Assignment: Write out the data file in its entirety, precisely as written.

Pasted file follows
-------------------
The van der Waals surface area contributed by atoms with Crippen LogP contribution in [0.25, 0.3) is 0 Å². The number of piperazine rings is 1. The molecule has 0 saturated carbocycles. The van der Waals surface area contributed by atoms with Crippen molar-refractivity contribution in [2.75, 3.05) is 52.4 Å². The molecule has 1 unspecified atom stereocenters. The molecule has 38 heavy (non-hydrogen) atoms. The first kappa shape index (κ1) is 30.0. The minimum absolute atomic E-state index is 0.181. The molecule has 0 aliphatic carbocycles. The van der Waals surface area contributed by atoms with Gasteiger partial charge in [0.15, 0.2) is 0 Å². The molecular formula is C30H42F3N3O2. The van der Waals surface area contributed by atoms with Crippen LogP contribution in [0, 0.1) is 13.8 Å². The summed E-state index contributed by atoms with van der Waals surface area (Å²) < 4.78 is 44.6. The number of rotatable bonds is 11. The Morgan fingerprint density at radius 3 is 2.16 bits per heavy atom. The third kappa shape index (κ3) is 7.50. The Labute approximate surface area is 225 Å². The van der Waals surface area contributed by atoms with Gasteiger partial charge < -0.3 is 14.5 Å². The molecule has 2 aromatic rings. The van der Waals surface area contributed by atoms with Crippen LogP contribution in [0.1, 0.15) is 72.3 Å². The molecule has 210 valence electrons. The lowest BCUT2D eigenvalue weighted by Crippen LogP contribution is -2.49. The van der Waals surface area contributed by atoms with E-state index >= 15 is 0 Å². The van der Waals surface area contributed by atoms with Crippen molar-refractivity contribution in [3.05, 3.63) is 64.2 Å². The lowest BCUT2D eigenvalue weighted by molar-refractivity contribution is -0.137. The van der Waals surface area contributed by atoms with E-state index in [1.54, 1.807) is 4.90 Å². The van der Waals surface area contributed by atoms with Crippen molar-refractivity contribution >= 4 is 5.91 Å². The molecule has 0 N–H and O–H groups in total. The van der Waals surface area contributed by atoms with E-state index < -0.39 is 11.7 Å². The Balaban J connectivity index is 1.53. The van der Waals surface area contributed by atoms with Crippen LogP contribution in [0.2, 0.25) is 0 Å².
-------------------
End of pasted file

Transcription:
The van der Waals surface area contributed by atoms with Crippen LogP contribution in [0.25, 0.3) is 0 Å². The number of piperazine rings is 1. The molecule has 0 saturated carbocycles. The van der Waals surface area contributed by atoms with Crippen molar-refractivity contribution in [2.75, 3.05) is 52.4 Å². The molecule has 1 unspecified atom stereocenters. The molecule has 38 heavy (non-hydrogen) atoms. The first kappa shape index (κ1) is 30.0. The minimum absolute atomic E-state index is 0.181. The molecule has 0 aliphatic carbocycles. The van der Waals surface area contributed by atoms with Gasteiger partial charge in [0.15, 0.2) is 0 Å². The molecular formula is C30H42F3N3O2. The van der Waals surface area contributed by atoms with Crippen LogP contribution in [0, 0.1) is 13.8 Å². The summed E-state index contributed by atoms with van der Waals surface area (Å²) < 4.78 is 44.6. The number of rotatable bonds is 11. The Morgan fingerprint density at radius 3 is 2.16 bits per heavy atom. The third kappa shape index (κ3) is 7.50. The Labute approximate surface area is 225 Å². The van der Waals surface area contributed by atoms with Gasteiger partial charge < -0.3 is 14.5 Å². The molecule has 2 aromatic rings. The van der Waals surface area contributed by atoms with Crippen LogP contribution in [0.1, 0.15) is 72.3 Å². The molecule has 210 valence electrons. The lowest BCUT2D eigenvalue weighted by Crippen LogP contribution is -2.49. The van der Waals surface area contributed by atoms with E-state index >= 15 is 0 Å². The van der Waals surface area contributed by atoms with Crippen molar-refractivity contribution in [3.05, 3.63) is 64.2 Å². The lowest BCUT2D eigenvalue weighted by molar-refractivity contribution is -0.137. The van der Waals surface area contributed by atoms with E-state index in [1.54, 1.807) is 4.90 Å². The van der Waals surface area contributed by atoms with Crippen molar-refractivity contribution >= 4 is 5.91 Å². The molecule has 0 N–H and O–H groups in total. The van der Waals surface area contributed by atoms with E-state index < -0.39 is 11.7 Å². The Balaban J connectivity index is 1.53. The van der Waals surface area contributed by atoms with Crippen LogP contribution in [0.2, 0.25) is 0 Å².